Monday, December 24, 2007

Christmas Song

O Hear the Word Declared to You
©C. Baxter Kruger 1994

O hear the Word declared to you as He became a man
the Father’s passion ceases not for His eternal plan
Wake up and see the time is full the great exchange has come
the Son of God stands in our place the Father’s will is done

O look and see the ancient Son though rich became so poor
with our own poverty He fought and blow by blow endured
Wake up and see His painful wealth for this He came to be
the treasure of the Triune life in our humanity

O see our awful flesh embraced by Him who dwells on high
he plunged into our darkness to bring the light of life
Wake up and see amazing grace in flesh the Father known
to share with us within our reach the life that is His own

O Spirit grant with unveiled face that we this Man would see
and know His heart and soul and mind and share His victory
Inspire our empty hearts to run to this vicarious One
and give us fellowship with Him the Father’s one true Son

Saturday, December 22, 2007



A few years back I was teaching on the cry of Jesus, "My God, my God, why have You forsaken me" when my friend David Jennings from Vancouver told me about an article that he had on this passage. He emailed it to me the next day. The main point is as surprising as it is beautiful. When we stumble across simple insights like these, we are forced to notice how we bring prejudices and preconceptions into our reading of the Scriptures. In this case, we are forced to notice how we import utterly alien notions about the Father's heart, and how we have built an entire atonement theory out of those false notions. Jesus, please help us.

The following passage has been reproduced from Page 48 of Volume 41 (October 1929 – September 1930) of The Expository Times, (Founded in 1889 by James Hastings, D.D., Edited by A.W. Hastings, M.A. and Rev. E. Hastings. M.A., Edinburgh: T. & T. Clark, 38 George Street)

Lama sabachthani

'Ezra,' of the Methodist Recorder, who never misses any good thing, had an interesting paragraph lately on the 'Untranslated Words of Jesus' in which he retells a story given by the late Dr. George H. Morrison in an address to children. Some years ago, he says, 'the Late Dr. George H. Morrison met, in Glasgow, General Agha Petros, Commander-in-Chief of the Assyrian Forces during the World War, and had an interesting conversation with him, being most interested by the news that at his home, away up in the mountains behind Nineveh, they still speak the very language that the Lord spoke. Sometimes the children of General Petros, like other bairns, are a little unwilling to get up in a morning, and, if it happens to be one of the girls, his wife will go to the bedroom, and say, "Talitha cumi," which means, "Daughter, it's time to get up." Sometimes, again, when his children come home from school they find the house door shut, and if nobody comes immediately to open it they shout for admittance, and what they shout is a word very familiar to Gospel readers – "Ephphtha." "But," says Dr. Morrison, "I think the last thing he told us was even more interesting. He said this: 'Supposing my wife and I go out some afternoon, and we leave the family at home, and then, suppose we make more calls than we intended, and we are late in getting home. Of course, in this country the children would not mind in the least, but in that country they are never quite safe, and when the darkness comes the children get anxious, and so when I come to the door, the children say, "Lama sabachthani? Father, what has kept you, where have you been, why have you left us like this?"'"'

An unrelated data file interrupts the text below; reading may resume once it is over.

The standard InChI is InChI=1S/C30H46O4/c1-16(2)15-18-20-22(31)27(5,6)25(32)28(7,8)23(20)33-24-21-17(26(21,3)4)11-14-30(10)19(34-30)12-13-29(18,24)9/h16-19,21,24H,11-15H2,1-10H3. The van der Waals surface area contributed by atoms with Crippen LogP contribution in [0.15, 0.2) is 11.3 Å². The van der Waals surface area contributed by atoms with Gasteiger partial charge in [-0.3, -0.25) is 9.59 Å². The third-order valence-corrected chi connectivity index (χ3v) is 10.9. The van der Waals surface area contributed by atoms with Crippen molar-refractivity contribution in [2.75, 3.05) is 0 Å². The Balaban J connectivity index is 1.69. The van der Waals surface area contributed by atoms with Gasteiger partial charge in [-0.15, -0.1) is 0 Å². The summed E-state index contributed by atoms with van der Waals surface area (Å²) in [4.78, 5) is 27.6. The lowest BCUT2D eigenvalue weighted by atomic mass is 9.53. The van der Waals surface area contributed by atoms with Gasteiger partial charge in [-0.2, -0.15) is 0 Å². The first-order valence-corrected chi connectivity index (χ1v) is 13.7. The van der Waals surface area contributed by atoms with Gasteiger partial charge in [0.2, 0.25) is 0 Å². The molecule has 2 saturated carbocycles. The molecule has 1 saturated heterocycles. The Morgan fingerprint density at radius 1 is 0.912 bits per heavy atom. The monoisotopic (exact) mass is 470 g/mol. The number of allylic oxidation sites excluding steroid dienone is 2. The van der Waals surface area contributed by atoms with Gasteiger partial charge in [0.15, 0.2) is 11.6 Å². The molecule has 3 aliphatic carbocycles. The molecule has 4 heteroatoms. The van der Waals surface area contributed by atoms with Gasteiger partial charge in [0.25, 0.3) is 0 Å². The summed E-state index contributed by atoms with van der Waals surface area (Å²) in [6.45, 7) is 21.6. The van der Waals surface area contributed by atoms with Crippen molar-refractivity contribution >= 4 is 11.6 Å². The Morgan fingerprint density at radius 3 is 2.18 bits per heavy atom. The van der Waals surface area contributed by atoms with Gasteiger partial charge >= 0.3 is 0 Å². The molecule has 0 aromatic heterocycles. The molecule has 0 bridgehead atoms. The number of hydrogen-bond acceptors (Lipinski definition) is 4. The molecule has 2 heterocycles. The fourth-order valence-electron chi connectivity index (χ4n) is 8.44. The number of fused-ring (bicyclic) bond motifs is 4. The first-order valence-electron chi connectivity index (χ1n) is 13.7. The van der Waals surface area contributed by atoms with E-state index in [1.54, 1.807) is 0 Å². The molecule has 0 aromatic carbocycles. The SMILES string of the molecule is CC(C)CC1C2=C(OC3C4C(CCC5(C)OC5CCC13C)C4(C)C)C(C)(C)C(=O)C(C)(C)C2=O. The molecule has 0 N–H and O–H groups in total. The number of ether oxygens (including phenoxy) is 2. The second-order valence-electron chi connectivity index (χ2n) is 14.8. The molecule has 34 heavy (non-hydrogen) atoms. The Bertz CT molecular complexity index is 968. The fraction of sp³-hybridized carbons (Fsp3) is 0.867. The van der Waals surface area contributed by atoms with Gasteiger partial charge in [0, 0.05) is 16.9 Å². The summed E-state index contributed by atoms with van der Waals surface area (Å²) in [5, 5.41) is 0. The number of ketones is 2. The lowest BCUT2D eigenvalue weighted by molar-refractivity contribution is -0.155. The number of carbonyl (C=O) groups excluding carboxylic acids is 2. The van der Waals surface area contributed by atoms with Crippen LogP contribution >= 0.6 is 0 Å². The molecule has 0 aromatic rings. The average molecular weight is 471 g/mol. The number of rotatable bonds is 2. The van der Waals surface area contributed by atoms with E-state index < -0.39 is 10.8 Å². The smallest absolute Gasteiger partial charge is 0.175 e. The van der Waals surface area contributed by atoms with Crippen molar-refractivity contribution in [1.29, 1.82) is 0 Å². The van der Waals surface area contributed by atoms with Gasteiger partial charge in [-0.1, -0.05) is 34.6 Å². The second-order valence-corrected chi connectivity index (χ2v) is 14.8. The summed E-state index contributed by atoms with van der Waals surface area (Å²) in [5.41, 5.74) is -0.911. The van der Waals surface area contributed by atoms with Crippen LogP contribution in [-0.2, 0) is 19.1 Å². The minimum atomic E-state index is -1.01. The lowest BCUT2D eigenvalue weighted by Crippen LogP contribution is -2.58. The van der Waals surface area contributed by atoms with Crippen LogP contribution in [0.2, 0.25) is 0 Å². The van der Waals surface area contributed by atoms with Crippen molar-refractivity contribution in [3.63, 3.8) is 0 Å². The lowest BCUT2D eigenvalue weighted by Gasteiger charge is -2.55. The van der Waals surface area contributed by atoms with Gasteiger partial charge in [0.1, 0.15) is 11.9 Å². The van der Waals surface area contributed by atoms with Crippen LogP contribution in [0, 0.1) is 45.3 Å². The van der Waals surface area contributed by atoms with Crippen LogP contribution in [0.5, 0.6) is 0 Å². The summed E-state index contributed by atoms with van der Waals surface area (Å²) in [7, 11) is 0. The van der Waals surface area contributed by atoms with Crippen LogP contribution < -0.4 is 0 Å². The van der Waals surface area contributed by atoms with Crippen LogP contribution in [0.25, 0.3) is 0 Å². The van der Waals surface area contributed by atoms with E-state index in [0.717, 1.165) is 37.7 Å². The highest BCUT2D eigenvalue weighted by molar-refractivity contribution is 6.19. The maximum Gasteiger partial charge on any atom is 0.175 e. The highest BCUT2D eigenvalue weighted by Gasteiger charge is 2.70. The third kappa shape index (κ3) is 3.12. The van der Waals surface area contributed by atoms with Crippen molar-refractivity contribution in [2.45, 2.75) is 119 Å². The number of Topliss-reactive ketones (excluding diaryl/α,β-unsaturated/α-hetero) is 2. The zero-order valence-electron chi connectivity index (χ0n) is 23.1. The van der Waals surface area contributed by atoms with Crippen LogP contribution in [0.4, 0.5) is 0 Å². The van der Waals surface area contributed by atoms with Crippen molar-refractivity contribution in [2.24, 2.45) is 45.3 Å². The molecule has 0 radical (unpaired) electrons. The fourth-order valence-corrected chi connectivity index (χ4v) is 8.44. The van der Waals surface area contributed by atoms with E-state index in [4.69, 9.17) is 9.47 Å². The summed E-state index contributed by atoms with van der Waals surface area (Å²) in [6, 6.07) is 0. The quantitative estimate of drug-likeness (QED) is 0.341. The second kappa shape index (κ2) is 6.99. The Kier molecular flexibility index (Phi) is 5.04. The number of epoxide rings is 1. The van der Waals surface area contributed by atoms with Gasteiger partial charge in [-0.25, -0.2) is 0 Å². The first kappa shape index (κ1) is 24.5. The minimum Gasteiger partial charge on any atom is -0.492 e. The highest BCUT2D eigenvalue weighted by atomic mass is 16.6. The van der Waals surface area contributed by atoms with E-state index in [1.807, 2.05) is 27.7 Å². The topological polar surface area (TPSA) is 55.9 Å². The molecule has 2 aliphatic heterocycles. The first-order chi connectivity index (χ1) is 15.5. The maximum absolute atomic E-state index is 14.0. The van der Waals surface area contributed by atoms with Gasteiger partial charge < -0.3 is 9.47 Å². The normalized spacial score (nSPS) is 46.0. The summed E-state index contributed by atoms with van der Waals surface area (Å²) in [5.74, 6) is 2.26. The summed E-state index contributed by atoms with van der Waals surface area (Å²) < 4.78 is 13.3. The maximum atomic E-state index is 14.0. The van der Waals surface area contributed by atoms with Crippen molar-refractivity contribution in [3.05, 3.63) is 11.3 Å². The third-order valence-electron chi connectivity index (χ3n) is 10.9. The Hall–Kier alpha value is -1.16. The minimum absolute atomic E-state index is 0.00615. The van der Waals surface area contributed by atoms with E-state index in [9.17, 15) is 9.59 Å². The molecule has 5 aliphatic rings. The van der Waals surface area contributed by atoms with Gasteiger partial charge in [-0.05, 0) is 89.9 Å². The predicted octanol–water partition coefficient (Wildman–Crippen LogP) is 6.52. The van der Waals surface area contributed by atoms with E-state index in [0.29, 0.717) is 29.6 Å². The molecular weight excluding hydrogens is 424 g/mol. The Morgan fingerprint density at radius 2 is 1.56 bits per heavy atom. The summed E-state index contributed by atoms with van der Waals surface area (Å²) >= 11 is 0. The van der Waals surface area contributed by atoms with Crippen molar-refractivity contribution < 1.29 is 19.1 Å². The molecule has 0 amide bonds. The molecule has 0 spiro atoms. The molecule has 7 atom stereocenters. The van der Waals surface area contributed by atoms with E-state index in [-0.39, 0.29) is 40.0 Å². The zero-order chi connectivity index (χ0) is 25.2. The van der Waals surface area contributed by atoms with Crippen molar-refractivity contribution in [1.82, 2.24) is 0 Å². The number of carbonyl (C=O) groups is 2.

How far is "Father, what has kept you" from the angry God of Western legalism and His rejection of His Son as he punished him for our sins? May Jesus deliver us from our prejudices about his Father, and may the Holy Spirit give us eyes to see what really happened on the cross. For there the Father, Son and Spirit met and embraced the human race at our absolute and utter worst.

For more on Jesus' cry, "My God, my God, why have You forsaken me" see my book Jesus and the Undoing of Adam, chapter 3.

Wednesday, December 19, 2007

Bearing Our Scorn

Growing up in the southern United States, I've always heard that Jesus suffered the wrath of God on the cross. Reading the Gospels it seems more obvious that Jesus suffered from the wrath of the human race (see essay for Scripture references). It was not the Father's anger or the Holy Spirit's that was poured out on Jesus; it was ours. We rejected him, cursed him, beat him and brutally murdered him. Either the Father, Son and Spirit were caught off guard by our horrific response to Jesus, or our bitter rejection of Jesus was clearly anticipated and deliberately used as the way of reconciliation.

What sin could be more heinous than hating—and then murdering—God, and what reconciliation could be more beautiful and personal and real than the Lord willingly submitting Himself to suffer our wrath, thereby actually meeting us—the real broken us—in our foul darkness?

It is astonishing indeed that the Father’s Son became what we are, and it is even more stunning that we rejected and abused and crucified him. But is it not more stunning still, that Jesus willingly accepted and endured it all, when one word would have unleashed legions of angels to his defense? Such is the astounding love of the Father, Son and Spirit for their lost and pitiful creatures.

Welcome to my new blog. Have a look at my latest essay.

Read "Bearing Our Scorn"